ow, while the twenty-first century is still young and hopeful, it's time to guess about trends in the geospatial realm. Rather than predicting the next killer app or showcasing a rising geospatial startup, I'd like to highlight an existing but neglected idea that I predict will become a mainstream favorite on the geospatial hit parade in the years ahead. It's an old idea that's finally ascending the ranks: geospatial data modeling.
Data modeling, with and without computers, is a long-established discipline in the sciences, the military, and the business world that duplicates realworld conditions with intelligent data and embedded rules about relationships between objects. Often, data models seek to predict the future by testing many different possible actions against a virtual reality.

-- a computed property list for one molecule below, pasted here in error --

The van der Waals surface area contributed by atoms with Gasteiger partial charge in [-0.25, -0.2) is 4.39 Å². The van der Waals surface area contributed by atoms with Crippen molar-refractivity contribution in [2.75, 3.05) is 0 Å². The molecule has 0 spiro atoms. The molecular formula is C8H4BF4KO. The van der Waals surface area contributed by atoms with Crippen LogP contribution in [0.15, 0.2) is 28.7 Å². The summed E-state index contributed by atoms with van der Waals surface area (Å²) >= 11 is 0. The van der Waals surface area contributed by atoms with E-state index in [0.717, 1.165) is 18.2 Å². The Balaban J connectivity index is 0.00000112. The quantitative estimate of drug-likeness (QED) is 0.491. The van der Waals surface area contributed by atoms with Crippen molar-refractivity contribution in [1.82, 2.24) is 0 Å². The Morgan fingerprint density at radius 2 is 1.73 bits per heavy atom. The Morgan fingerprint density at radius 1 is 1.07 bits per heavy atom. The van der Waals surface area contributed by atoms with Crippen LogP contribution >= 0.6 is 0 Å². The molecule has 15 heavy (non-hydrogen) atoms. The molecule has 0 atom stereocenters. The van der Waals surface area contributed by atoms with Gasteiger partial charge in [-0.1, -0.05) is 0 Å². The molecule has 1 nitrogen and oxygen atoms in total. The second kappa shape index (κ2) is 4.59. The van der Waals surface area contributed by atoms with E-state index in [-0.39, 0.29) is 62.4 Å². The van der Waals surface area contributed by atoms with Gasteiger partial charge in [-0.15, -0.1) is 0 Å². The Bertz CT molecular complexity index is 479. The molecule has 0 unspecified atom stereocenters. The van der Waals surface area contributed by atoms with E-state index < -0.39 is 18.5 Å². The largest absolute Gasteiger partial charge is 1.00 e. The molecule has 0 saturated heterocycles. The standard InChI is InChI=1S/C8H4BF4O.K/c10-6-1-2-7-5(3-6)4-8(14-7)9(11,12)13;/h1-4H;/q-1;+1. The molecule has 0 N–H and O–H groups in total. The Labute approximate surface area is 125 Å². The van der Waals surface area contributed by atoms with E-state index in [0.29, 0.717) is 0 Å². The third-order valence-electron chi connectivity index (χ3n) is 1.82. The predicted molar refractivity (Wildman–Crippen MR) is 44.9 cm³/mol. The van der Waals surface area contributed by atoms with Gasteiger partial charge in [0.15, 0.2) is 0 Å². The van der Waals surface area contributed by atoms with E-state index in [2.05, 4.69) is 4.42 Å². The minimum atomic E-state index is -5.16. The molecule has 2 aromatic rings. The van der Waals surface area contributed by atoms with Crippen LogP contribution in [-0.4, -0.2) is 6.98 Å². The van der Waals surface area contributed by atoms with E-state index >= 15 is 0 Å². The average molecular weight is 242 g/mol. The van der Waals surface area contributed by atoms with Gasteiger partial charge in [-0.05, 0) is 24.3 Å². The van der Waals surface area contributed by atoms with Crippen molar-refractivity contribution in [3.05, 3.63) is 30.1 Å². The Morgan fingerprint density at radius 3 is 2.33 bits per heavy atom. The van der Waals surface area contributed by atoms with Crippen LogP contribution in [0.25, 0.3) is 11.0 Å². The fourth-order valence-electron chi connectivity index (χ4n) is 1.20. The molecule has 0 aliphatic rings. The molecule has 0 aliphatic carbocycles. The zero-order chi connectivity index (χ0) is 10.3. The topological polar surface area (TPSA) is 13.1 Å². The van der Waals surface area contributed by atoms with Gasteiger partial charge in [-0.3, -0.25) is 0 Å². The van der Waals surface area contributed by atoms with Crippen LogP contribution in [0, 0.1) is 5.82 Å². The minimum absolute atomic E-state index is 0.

Geospatial data modeling with commercial databases is a new step for our industry resulting from several converging trends: an increasing amount of good quality geospatial data, better access to that data by the public on an ever-faster vector-streaming Internet, the expansion of wireless technology, and the reliable interoperability of GIS packages with commercial databases. Also, GIS users have enough experience managing and analyzing their spatial data to recognize the benefits of storing not just data, but also data rules and relationships, in one package. Together, these changes in the technology environment favor the migration from standard filebased spatial data storage to intelligent spatial data models. Vendors and users alike are ready for this migration, so the shift should happen with increasing regularity in the years to come.